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The EU General Data Protection Regulation (GDPR) is the most comprehensive change to EU data privacy law in decades. It took effect on the 25th of May 2018. The team worked hard to prepare for GDPR and ensure we fulfil its obligations.

What is the GDPR?

The General Data Protection Regulation (GDPR) is a regulation in EU law on data protection and privacy for all individuals within the European Union. For EUR residents, the regulation aims to increase their control over their personal data. For businesses, the GDPR becomes a unifying regulation across the EU. On the 25th of May, the GDPR took effect and replaced the 1995 Data Protection Directive.

Does this affect me?

The GDPR regulation applies to any EU residents’ data, regardless of where the processor or controller is located. This means that if you’re using from the US to reach out to other US corporations, the regulation doesn’t affect you. But if some of your customers or leads are in the EU, you should pay attention to it.
In practice, most companies need to take the GDPR into consideration.

  • You have rights to royalty-free use of our resources for any or all of your personal and commercial projects.
  • You are not required to attribute or link to UXTheme in any of the projects.
  • We reserve the right to change prices and revise the resources usage policy at any moment.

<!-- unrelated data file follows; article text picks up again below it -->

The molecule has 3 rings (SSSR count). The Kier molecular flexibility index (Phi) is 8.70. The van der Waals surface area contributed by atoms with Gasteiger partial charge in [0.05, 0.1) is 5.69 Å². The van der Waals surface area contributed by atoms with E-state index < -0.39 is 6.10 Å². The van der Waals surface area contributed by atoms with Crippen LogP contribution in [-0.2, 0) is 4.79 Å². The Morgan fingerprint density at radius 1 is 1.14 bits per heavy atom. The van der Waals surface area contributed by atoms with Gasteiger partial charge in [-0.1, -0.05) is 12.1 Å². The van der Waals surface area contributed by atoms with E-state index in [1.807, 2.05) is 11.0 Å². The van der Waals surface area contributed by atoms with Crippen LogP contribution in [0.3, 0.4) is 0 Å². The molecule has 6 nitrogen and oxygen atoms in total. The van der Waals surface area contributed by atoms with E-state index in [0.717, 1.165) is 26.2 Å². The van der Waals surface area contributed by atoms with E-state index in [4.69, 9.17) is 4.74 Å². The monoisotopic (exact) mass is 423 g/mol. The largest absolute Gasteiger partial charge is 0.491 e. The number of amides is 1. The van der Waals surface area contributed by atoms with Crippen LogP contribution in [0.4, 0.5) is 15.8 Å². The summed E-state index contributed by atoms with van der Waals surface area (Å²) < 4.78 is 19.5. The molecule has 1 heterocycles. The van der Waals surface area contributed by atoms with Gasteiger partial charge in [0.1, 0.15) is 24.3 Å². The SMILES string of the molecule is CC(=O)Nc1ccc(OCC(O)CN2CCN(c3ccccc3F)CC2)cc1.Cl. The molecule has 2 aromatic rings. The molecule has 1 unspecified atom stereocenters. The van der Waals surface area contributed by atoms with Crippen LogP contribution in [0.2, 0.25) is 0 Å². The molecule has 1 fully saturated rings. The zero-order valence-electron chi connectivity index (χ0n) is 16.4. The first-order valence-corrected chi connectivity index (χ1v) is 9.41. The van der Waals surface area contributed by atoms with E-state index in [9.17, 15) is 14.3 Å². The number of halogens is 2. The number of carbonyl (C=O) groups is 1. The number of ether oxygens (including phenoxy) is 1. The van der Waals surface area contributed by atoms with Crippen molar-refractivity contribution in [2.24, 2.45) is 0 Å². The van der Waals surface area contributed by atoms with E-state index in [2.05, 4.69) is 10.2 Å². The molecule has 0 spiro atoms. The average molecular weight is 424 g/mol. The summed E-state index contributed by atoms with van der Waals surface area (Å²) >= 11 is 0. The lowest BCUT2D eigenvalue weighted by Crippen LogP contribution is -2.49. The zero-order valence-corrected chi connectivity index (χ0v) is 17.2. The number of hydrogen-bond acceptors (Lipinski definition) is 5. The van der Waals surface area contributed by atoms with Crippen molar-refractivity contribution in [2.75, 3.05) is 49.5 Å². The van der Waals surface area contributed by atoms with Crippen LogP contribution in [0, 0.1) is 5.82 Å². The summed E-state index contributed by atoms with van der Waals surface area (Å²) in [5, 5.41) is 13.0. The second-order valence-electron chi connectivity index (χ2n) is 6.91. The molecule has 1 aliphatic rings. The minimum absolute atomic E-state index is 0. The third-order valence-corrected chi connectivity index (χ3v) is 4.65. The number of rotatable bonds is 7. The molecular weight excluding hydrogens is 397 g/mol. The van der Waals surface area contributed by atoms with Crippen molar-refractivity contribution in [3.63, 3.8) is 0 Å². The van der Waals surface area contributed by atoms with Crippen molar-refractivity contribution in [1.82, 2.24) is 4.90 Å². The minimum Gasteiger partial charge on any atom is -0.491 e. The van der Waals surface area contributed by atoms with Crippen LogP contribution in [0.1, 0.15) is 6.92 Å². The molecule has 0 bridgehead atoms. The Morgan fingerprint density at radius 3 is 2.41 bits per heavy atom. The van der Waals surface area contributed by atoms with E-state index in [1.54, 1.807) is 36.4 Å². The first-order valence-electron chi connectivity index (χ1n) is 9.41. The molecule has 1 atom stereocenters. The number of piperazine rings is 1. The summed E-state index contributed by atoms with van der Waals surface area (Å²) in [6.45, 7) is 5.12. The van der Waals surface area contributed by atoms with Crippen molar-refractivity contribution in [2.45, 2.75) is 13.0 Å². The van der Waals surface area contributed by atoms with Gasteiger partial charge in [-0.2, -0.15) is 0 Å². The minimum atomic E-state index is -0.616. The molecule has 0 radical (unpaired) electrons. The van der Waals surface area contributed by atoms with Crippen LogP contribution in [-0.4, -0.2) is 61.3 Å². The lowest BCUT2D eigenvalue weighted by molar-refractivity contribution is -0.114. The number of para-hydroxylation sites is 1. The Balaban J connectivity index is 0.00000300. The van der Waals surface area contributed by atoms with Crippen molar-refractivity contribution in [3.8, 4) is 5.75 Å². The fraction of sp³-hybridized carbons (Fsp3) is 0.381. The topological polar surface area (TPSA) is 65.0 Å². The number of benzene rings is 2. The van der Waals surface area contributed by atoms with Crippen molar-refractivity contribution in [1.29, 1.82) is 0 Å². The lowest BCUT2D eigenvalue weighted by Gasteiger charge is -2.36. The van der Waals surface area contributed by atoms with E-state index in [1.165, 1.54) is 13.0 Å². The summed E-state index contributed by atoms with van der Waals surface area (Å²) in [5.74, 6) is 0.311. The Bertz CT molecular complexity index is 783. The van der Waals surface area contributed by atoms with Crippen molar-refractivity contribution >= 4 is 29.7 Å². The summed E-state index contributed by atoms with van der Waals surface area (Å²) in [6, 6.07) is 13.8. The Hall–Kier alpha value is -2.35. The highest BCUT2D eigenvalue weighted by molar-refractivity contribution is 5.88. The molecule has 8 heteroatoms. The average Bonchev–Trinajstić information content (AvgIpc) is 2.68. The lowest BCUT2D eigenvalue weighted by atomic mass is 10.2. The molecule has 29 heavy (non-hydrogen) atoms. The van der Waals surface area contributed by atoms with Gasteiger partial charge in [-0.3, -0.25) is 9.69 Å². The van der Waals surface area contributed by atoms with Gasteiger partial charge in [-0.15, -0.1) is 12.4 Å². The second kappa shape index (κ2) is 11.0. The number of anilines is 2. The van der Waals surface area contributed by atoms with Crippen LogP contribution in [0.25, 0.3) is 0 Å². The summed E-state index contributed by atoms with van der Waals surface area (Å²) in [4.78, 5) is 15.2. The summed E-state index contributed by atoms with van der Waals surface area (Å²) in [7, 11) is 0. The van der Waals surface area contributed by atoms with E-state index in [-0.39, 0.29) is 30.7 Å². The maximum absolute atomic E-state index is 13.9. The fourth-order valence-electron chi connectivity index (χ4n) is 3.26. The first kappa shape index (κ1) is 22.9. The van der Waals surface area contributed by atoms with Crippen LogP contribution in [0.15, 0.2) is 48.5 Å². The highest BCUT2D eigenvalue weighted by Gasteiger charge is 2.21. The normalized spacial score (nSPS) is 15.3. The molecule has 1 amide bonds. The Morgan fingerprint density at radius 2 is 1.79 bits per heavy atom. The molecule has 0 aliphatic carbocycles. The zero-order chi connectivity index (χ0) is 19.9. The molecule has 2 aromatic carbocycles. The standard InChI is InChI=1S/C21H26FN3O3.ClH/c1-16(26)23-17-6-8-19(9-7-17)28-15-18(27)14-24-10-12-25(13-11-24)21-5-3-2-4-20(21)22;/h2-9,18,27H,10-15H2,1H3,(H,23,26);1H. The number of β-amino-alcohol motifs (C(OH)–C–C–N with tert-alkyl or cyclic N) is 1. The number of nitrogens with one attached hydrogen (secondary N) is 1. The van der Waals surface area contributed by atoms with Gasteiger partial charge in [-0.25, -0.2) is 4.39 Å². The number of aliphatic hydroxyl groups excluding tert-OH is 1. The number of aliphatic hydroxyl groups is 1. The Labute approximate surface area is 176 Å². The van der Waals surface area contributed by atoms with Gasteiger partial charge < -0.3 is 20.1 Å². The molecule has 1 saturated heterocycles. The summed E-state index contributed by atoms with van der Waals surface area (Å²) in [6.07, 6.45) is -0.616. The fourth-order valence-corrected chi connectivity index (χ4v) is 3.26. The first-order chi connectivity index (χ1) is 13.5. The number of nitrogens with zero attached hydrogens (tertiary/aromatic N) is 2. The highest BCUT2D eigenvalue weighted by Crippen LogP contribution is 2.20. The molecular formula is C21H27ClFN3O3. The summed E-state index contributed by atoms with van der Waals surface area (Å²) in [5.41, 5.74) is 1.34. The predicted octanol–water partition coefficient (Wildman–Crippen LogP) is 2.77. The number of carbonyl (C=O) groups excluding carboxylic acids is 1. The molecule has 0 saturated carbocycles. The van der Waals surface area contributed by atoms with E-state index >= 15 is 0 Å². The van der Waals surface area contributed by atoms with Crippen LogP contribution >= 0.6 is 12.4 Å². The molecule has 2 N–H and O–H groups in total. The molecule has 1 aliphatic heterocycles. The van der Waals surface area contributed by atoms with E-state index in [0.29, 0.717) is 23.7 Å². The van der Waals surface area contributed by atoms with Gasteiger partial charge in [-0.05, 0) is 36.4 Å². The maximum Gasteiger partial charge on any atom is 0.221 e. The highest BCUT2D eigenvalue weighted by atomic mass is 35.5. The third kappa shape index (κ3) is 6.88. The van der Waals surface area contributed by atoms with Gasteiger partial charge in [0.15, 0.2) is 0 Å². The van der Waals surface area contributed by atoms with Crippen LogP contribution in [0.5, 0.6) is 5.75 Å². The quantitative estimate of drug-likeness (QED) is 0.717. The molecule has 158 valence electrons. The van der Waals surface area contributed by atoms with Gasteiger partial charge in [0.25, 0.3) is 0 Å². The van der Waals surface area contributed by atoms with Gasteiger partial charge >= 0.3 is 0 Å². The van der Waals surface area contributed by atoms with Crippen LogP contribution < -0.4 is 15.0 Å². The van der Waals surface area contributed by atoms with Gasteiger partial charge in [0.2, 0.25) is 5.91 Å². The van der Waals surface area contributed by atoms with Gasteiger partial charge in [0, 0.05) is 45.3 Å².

Data Processing Addendum Web Services, Inc. is in most cases a processor. As a data controller, under Article 28 of the GDPR, you need a data processing addendum (DPA) signed with your processors. We’ve made this procedure simple and have the contract ready to be signed.

How is complying with the GDPR

Even though the GDPR only applies to data from EU residents, we took the decision to apply broadly the requirement of the regulation. This means that except in some rare cases, we don’t restrict any privacy-related feature based on the geographical location of a data subject. Here are some of the actions we’ve taken to ensure we’re compliant:

1. Security

We’re taking the security of the data we manage very seriously. Over the last few months, our architecture has been vastly upgraded: Our entire cluster is systematically behind a firewall. Double authentication is required for any connection.
We’ve also subscribed to Cloudflare to provide a Web Application Firewall (WAF) and a systematic block of potential threats.

2. Log retention

To improve, debug or prevent fraud on the service, we keep a variety of logs. We now make sure logs are destroyed at most 3 months after their collection date. We never use those logs for anything else than monitoring and debugging.

3. Data portability

The GDPR gives the right to any user to download any data that he provides to a service. This allows for easier migration to other services. We think this is a great idea has always made it possible for the user to download their data.

4. Systematic pseudonymisation of non-public data

Our applications heavily pseudonymised data to ensure the privacy of data subjects. Any attributes that don’t need to remain in their original form is truncated to remove any possibility to be linked back to a specific data subject.
For example, our MailTracker extension tracks the read of emails sent through Gmail. When saving reads, we save a truncated version of the IP address (the last part is systematically changed to 0). Thanks to such an approach, the service keeps the same level of usefulness for our users while maintaining the privacy of email recipients.

5. Right of erasure

Because we deal with publicly available web data, information removed from a website is also removed from our database. But if a data subject wishes to speed up the removal of any in our index, we offer a simple and efficient way to claim email addresses. It is then possible to either update the data or entirely remove it.